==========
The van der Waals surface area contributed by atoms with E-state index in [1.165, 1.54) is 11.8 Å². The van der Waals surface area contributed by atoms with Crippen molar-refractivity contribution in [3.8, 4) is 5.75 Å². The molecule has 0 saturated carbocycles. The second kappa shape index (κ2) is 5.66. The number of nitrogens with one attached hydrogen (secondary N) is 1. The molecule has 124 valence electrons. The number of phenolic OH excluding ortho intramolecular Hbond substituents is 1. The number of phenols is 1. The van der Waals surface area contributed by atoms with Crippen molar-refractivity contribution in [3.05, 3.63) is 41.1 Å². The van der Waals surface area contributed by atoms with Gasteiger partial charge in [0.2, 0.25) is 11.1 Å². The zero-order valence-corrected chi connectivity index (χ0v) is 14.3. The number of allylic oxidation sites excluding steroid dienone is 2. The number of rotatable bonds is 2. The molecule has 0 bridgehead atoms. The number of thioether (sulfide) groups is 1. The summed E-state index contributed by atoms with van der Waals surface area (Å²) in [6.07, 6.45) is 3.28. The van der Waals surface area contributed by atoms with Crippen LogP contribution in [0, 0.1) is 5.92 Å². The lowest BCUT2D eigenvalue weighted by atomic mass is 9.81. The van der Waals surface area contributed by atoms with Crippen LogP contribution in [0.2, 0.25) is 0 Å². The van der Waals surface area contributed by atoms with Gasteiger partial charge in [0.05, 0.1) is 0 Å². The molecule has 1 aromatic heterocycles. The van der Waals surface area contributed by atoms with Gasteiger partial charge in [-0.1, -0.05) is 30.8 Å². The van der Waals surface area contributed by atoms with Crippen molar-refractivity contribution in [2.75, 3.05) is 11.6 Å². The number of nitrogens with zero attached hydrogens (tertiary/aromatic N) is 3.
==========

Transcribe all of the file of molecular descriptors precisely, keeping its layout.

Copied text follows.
The van der Waals surface area contributed by atoms with E-state index in [1.165, 1.54) is 11.8 Å². The van der Waals surface area contributed by atoms with Crippen molar-refractivity contribution in [3.8, 4) is 5.75 Å². The molecule has 0 saturated carbocycles. The second kappa shape index (κ2) is 5.66. The number of nitrogens with one attached hydrogen (secondary N) is 1. The molecule has 124 valence electrons. The number of phenolic OH excluding ortho intramolecular Hbond substituents is 1. The number of phenols is 1. The van der Waals surface area contributed by atoms with Crippen molar-refractivity contribution in [3.05, 3.63) is 41.1 Å². The van der Waals surface area contributed by atoms with Gasteiger partial charge in [0.2, 0.25) is 11.1 Å². The zero-order valence-corrected chi connectivity index (χ0v) is 14.3. The number of allylic oxidation sites excluding steroid dienone is 2. The number of rotatable bonds is 2. The molecule has 0 bridgehead atoms. The number of thioether (sulfide) groups is 1. The summed E-state index contributed by atoms with van der Waals surface area (Å²) in [6.07, 6.45) is 3.28. The van der Waals surface area contributed by atoms with Crippen LogP contribution in [0, 0.1) is 5.92 Å². The lowest BCUT2D eigenvalue weighted by atomic mass is 9.81. The van der Waals surface area contributed by atoms with Crippen LogP contribution in [0.2, 0.25) is 0 Å². The van der Waals surface area contributed by atoms with Gasteiger partial charge in [0.05, 0.1) is 0 Å². The molecule has 1 aromatic heterocycles. The van der Waals surface area contributed by atoms with Gasteiger partial charge in [-0.1, -0.05) is 30.8 Å². The van der Waals surface area contributed by atoms with Crippen molar-refractivity contribution in [2.75, 3.05) is 11.6 Å². The number of nitrogens with zero attached hydrogens (tertiary/aromatic N) is 3.